This thesis focuses on voice quality and gender, whose relationship is studied by:
• Making a distinction between the influence on voice quality of both biological
gender and social gender. Social gender was operationalised as gender identity,
i.e. the extent to which gender-prototypical behaviour, thoughts, or feelings are
part of a person's identity.
• Studying the relation between voice quality and gender from complementary
perspectives, i.e. acoustic measurements, perceptual descriptions, and personality
attributions. This was accomplished by implementing Scherer's model of
impression formation (1978; 1979) (see Figure 1.2).
The three main research questions to be answered were the following (see chapter
1. How is gender expressed in the voice, i.e. what is the relation between
gender (both biological and social) and voice quality from 'identity' to
'representation' in Figure 1.2?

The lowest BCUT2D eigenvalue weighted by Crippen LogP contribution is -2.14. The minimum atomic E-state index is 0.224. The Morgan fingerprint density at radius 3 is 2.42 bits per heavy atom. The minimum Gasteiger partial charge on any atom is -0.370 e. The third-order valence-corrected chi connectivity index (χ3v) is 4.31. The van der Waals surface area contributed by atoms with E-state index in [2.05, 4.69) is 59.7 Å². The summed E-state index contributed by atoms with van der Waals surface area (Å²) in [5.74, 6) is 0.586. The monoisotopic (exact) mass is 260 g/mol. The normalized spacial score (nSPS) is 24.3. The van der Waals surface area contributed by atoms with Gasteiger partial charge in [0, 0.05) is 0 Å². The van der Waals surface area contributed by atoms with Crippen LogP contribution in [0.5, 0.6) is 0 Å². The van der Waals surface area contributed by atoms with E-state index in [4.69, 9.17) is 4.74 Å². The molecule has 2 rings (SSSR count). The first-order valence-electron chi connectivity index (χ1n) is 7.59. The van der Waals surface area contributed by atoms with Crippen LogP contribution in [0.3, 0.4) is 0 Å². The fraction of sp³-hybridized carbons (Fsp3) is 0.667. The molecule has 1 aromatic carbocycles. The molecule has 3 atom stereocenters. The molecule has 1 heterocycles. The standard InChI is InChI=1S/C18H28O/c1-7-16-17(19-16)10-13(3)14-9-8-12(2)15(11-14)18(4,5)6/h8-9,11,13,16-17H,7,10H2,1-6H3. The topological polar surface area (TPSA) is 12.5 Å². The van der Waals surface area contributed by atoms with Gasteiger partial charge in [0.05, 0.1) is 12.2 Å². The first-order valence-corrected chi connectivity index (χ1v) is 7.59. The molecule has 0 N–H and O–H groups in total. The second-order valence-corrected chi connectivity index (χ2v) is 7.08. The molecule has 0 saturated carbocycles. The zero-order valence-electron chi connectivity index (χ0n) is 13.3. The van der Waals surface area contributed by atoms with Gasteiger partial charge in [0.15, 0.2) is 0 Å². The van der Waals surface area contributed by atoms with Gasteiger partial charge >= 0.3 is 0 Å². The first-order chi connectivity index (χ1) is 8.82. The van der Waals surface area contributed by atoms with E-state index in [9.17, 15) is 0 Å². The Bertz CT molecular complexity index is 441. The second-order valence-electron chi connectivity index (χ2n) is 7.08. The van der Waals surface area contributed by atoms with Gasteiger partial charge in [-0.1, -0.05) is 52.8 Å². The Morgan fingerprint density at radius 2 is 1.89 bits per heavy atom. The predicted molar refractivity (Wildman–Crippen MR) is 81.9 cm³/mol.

2. Do speakers' gender characteristics correspond to listeners' voice-based
gender impressions, i.e. what is the relation between gender (both biological
and social) and voice quality from 'identity' to 'impression' in Figure 1.2?
3. How does voice quality give rise to gender impressions, i.e. what is the
relation between gender (both biological and social) and voice quality from
'representation' to 'impression' in Figure 1.2?
These questions were answered by addressing all five stages of the model in Figure
1.2, and relating these to each other. 'Identity' refers to stage I of the model, i.e. the
speakers' gender characteristics which may be expressed in the voice.
'Representation' refers to stages II through IV of the model, which are descriptions
of the speakers' voice quality characteristics by means of acoustic measurements and
perceptual descriptions by expert phoneticians and phonetically naive listeners.
'Impression' refers to stage V of the model, which pertains to the attribution of
gendered personality traits by listeners to speakers on the basis of their voices.
The organisation of this chapter is as follows. First, in section 10.2 the main findings
are summarised for each of the data analytic chapters (chapters 3 through 9). Next,
in section 10.3 the relationships as identified in the main research questions above
are discussed: from 'identity' to 'representation', from 'identity' to 'impression', and
from 'representation' to 'impression'. The differences and similarities in these three
relations are then discussed. The chapter ends with several concluding remarks in